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 Reena Spaulings, The Dealers , 2007 Postcards, postcard rack Courtesy of Campoli Presti

Reena Spaulings, The Dealers, 2007

Postcards, postcard rack

Courtesy of Campoli Presti

Gallerists play a key role in the ecosystem of art and we are grateful to them: for supporting artists, putting on shows, hosting dinners. But swathes of the art market are driven by greed, lying, and back-room deals, all covered by a blanket of secrecy. A look at some of the less savoury tricks of this highly unregulated trade. By Kenny Schachter

 Julian Charrière, The Blue Fossil Entropic Stories I , 2013 © Julian Charrière; VG Bild-Kunst, Bonn, Germany. Courtesy DITTRICH & SCHLECHTRIEM, Berlin

Julian Charrière, The Blue Fossil Entropic Stories I, 2013

© Julian Charrière; VG Bild-Kunst, Bonn, Germany. Courtesy DITTRICH & SCHLECHTRIEM, Berlin

Instead of jetting to Venice, Basel, Hongkong, or New York, you should probably stay at home and read a book, or look at Instagram if you must. Every flight bringing people to artworks and artworks to people adds to the art world’s enormous carbon footprint. Is the value of seeing art IRL really worth it? Nobody can live in the sky for ever. By Mitch Speed

“Über Leben am Land” at Kunst Haus Wien by Klaus Speidel. Friedrich von Berzeviczy-Pallavicini: “Der Hausfreund” at Universitaetsgalerie im Heiligenkreuzer Hof by Maximilian Geymüller. “Peter Friedl: Teatro” at Kunsthalle Wien by Benjamin Hirte. 

By Robin Peckham, Jakob Kudsk Steensen, Maria Bernheim, Saim Demircan, Kira Wilson

“Nine Weeks of Art and Action”

Protest at the Whitney Museum in New York in 2019

Photo: Andres Rodriguez

New York has been called Gotham, a modern Gomorrah, Empire City of the New World, the city of dreams, and the capital of the art world. If you fake it in here, you fake it anywhere, right? Rahel Aima on the immorality of New York.

Photo: Charlie Gray

Why are white male artists more valued by the market?

With or without the help of AI, attempts to end the proliferation of fake content and disinformation on social-media platforms are probably doomed to failure. Instead, our posts and likes will continue to exacerbate conflict, strengthen groupthink, and cause mental distress. Why current strategies for fighting harmful messages are unlikely to work. By Rob Horning

Annotated images of the Fomalhaut system from NASA/ESA.

The details show the orbital motion of the planet Fomalhaut b (aka Dagon).

NASA, ESA, and Z. Levay (STScI)

How to dress the devil? If there’s one thing we can learn from the canon of villainy it would be that evil rarely requires a stylist. The arts are populated with villains – on both sides of the screen, page, canvas – who know how to work far more dashing cuts than their heroic counterparts. By Ella Plevin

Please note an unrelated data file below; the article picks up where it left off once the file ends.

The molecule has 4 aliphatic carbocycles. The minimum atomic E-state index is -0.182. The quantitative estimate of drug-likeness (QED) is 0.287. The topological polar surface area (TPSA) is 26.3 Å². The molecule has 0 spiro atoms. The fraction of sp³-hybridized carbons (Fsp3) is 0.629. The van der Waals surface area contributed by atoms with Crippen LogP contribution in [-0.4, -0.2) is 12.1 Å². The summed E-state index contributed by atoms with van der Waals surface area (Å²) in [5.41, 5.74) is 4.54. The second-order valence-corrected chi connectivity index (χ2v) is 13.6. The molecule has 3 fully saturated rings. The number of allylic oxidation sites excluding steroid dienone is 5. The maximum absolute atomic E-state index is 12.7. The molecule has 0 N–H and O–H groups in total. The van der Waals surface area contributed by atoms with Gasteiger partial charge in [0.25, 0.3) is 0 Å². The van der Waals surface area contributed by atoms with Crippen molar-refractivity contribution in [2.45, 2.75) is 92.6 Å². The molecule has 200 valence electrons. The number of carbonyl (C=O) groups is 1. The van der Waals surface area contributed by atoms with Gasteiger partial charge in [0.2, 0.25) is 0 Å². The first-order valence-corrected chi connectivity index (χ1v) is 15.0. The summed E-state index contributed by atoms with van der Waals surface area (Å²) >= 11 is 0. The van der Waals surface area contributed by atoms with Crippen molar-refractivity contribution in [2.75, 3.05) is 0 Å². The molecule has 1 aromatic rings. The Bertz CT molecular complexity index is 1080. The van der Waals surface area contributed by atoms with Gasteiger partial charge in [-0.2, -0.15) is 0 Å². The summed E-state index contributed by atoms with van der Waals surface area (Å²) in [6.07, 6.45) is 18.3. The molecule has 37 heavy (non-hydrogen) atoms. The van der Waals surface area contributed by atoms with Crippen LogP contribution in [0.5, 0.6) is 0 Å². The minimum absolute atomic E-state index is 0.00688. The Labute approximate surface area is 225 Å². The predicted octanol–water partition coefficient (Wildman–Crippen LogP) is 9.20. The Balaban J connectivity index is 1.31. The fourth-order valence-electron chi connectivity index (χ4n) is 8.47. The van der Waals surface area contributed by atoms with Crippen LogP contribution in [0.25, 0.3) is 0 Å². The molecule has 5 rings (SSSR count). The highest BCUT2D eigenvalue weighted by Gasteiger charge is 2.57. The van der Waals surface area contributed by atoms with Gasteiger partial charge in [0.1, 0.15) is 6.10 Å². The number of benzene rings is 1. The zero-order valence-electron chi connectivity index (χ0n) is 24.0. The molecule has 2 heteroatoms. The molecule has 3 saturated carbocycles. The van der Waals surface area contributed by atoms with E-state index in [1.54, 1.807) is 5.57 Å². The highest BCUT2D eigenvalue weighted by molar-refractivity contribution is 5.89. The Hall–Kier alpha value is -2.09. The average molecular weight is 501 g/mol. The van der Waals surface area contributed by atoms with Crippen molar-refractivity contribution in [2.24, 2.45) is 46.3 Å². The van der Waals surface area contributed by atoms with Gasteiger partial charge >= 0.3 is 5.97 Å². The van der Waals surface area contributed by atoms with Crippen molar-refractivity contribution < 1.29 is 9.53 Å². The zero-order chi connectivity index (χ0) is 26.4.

Irena Haiduk, Seductive Exacting Realism. Installation view, Documenta 14, Kassel, 2017

Photo: Anna Shteynshleyger. Produced by Yugoexport

Can freedom be redeemed?

Burschenschaft Hysteria parading in the centre of Vienna, 2018

Photo: Theresa Aigner

It is probably almost impossible for many readers to imagine how bizarre and threatening German and Austrian male student fraternities can be. Their politics typically ranges from nationalistic to extreme right-wing, and men form bonds that last a lifetime and reach into the highest levels of politics, while observing anachronistic rituals and dress codes. The Vienna-based Burschenschaft Hysteria, which is open only to women and claims to be the “ur-fraternity”, recasts the power structures of such associations with spectacular interventions and the demand for a “Golden Matriarchate”. By Sonja Eismann

 Pretend You’re Actually Alive  (2008) Colour and black & white photographs, ink on paper, various ephemera. Installation dimensions variable Courtesy of the artist

Leigh Ledare, Pretend You’re Actually Alive (2008)

Colour and black & white photographs, ink on paper, various ephemera.
Installation dimensions variable

Courtesy of the artist

Victoria Campbell on Micaela Carolan, Leigh Ledare, Reba Maybury

Is art writing always morally compromised?

 Photos: Omer Krieger

Photos: Omer Krieger

By Omer Krieger

 Photograph: Lycien-David Csery

Photograph: Lycien-David Csery

A roundtable discussion at Spike Berlin with Krist Gruijthuijsen, director of KW Institute for Contemporary Art in Berlin, New York–based artist Mathieu Malouf, and Nina Power, a cultural critic and theorist living in London. Moderated by Laurie Rojas

Natalia LL, Consumer Art, 1974

Colour photograph, 50 x 60 cm

© Natalia LL. Courtesy lokal_30 gallery, Warsaw

Joanna Warsza on Natalia LL's 1972–75 series “Consumer Art”

Valeria Geselev on “Stolen Arab Art” (2018) at 1:1 Center for Art and Politics, Tel Aviv

Lucia Pietroiusti on Felix Gonzalez-Torres’s “Untitled” (Portrait of Ross in L.A.) (1991)

Photograph: Claudio Fuentes

By Tania Bruguera

Why has moralism taken the place of politics?

“Käthe Kollwitz Prize 2019: Hito Steyerl” at Akademie der Künste by Laurie Rojas; “Bauhaus Imaginista”at Haus der Kulturen der Welt by Lennart Wolff; Andy Warhol at Galerie Buchholz by Bianca Heuser; “The Cabinet of Ramon Haze”at Museum Abteiberg by Dorothea Zwirner

Gina Pane
Io mescolo tutto (I Mix Everything) (1976)

Photo: Françoise Masson; Courtesy Museum of Modern Art, Bologna © Bildrecht, Wien 2019

“You Can't Tweet Adorno” by Alison M. Gingeras & Jamieson Webster

by Peter Kubelka, Fiona Duncan, Justin Polera, Tobias Rehberger, Johanna Meyer-Grohbrügge

The Washhouse of Blessey (1997-2007)

Landscape architectural redesign by the residents and the artist Rémy Zaugg

Alternative models for art patronage are emerging amidst the crisis of neoliberalism. Founded in 1990, New Patrons helps to articulate and realise citizens’ wishes for a public work of art, capable of more than just managing supply and demand. By Dominikus Müller

What is socialist networking?

Ted Nelson invented hypertext and hypermedia and imagined a future of online publishing, public cloud storage, internet cafes, and even realist CGI. But monopolistic megacorporations and social media streams bear little resemblance to the utopian vision of this now octogenarian evangelist for an alternative internet. An interview by Amelia Stein